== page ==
Then analyze whether we should be comfortable within a system so vulnerable to debasement, if it holds such an amount of destructive power over outside-the-system humans.

    My conclusion is that when systemic debasement is inevitable, the rational response, in self defense, is to seek methods for minimizing the power of the system to exert personal impact.

  14. We citizens would have about 1 1/2 year to garner 290,000 petition signatures (8% of votes cast for Governor) in order to get a referendum on a ballot for Constitutional Amendment to freeze property tax rates at some percentage.

    2 1/2 percent of property value has been suggested.

    California has 1% maximum property tax cap.

    When property tax caps are enacted, property VALUES tend to rise.

    When property VALUES rise, tax collections can rise.

    If the integrity of human operators in a system can’t be upheld, then at least we can attempt to limit the amount of damage they can inflict on us ‘outsiders’.

  15. The problem is Susan, take away the property tax and the County Board will simply apply a sales tax or some other source of revenue.

    Just look at recent CMAP meeting minutes.

    The primary topic at CMAP and MCCOG is “How do we increase our revenue stream”.

    If the voters are only given dummies and sleazeballs to vote for, you will continue to have dumb sleazy units of government.

  16. The local and state governments will finally execute what the rest of us have lived through (don’t get me started on Federal).

    Someone has to make tough decisions; cut services and cut spending.

    I doubt the decision can be made to cut “expendable” services because everything will be a sacred cow.

    A flat percentage across the board may be the only way.

    I liked Susan’s comment about us needing a bigger bully – we just may.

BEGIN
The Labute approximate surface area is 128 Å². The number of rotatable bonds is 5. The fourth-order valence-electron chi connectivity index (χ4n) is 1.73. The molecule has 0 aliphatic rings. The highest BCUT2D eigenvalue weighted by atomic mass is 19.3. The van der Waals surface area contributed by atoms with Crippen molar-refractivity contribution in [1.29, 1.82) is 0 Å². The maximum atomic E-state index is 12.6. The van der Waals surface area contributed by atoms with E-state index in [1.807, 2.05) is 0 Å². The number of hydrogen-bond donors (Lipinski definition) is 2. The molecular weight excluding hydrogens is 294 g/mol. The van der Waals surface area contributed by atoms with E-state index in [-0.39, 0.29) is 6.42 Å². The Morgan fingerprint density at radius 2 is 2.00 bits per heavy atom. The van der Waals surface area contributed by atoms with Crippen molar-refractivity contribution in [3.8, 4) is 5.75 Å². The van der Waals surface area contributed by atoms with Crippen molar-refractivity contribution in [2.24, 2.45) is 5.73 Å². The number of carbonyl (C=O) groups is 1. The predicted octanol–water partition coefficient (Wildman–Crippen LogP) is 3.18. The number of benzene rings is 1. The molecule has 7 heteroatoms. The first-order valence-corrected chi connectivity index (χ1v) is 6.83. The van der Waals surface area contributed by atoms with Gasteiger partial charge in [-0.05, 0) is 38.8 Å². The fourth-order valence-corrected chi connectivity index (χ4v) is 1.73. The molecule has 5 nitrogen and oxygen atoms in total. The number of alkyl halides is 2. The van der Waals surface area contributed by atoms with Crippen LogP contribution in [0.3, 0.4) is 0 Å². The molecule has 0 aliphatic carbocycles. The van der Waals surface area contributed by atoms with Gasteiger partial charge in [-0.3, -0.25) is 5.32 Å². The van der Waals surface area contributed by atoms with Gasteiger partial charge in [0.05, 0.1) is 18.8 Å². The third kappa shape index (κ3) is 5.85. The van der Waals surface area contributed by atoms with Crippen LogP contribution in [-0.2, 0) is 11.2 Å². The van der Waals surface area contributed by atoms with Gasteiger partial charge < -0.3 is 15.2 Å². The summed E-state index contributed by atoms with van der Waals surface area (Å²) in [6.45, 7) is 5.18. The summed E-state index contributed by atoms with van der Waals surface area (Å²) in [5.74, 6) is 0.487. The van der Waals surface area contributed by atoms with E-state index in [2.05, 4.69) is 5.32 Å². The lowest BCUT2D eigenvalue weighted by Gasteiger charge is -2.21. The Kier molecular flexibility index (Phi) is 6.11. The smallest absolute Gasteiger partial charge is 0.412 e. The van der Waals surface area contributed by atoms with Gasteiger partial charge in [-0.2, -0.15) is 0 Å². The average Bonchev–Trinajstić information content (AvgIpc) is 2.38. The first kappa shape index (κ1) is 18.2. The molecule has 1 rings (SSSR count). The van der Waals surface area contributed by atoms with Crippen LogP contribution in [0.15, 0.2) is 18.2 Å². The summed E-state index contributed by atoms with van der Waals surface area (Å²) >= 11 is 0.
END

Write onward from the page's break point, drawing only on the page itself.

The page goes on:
17. Unlike California, Illinois does not allow binding referendums on property tax issues.

  18. Actually, the four-lane road was designed to service a race track to be owned by Marge Everett (owner of Arlington Park through the early Thompson days) in Richmond.

    It was not built because there was not enough money.

    On the initiative of Al Jourdan the freeway was designated a future tollway.

    None of the legislators representing McHenry County voted for the freeway to be turned into a tollway.

  19. Can’t a Constitutional amendment address property tax caps?

    Sure, but it has to come from the General Assembly.

    It can’t come from a citizen initiative.

  20. Everybody wants the bacon and now there’s no more bacon.

    Nobody makes their own bacon, they rely on others to make it.

    Then when one of the cogs in the machine wants out of the unsustainable system, everybody loses their mind.

    Cut stuff or raise taxes or do both.

    Your free lunch is over.

    Time to stop complaining and start figuring out.

    Get out your excel spreadsheets and start typing…

  21. My mistake. I thought there was a mechanism in Illinois for citizens to be involved in the process of deciding legislation topics.

    All right, now we know the rules of the game.

    Politically connected insiders find ways to avoid taxes (tifs, enterprise zones, abatement incentives), and political outsiders, AKA citizens, pay all the bills.

    The only rational reaction is for citizens to either reduce all taxable scenarios to minimum, or to avail themselves of the same tax loopholes and government giveaways enjoyed by political insiders.

    We might accomplish this two ways:

    1. Everyone remotely eligible for tif status should create such tax-avoidance entities. Or decrease the value of all taxable personal property in any way possible.

    2. Everyone remotely qualified for publicly-funded projects should submit bid proposals. Create a paper trail for lawsuits later as to why your bid was overlooked in favor of a politically connected inside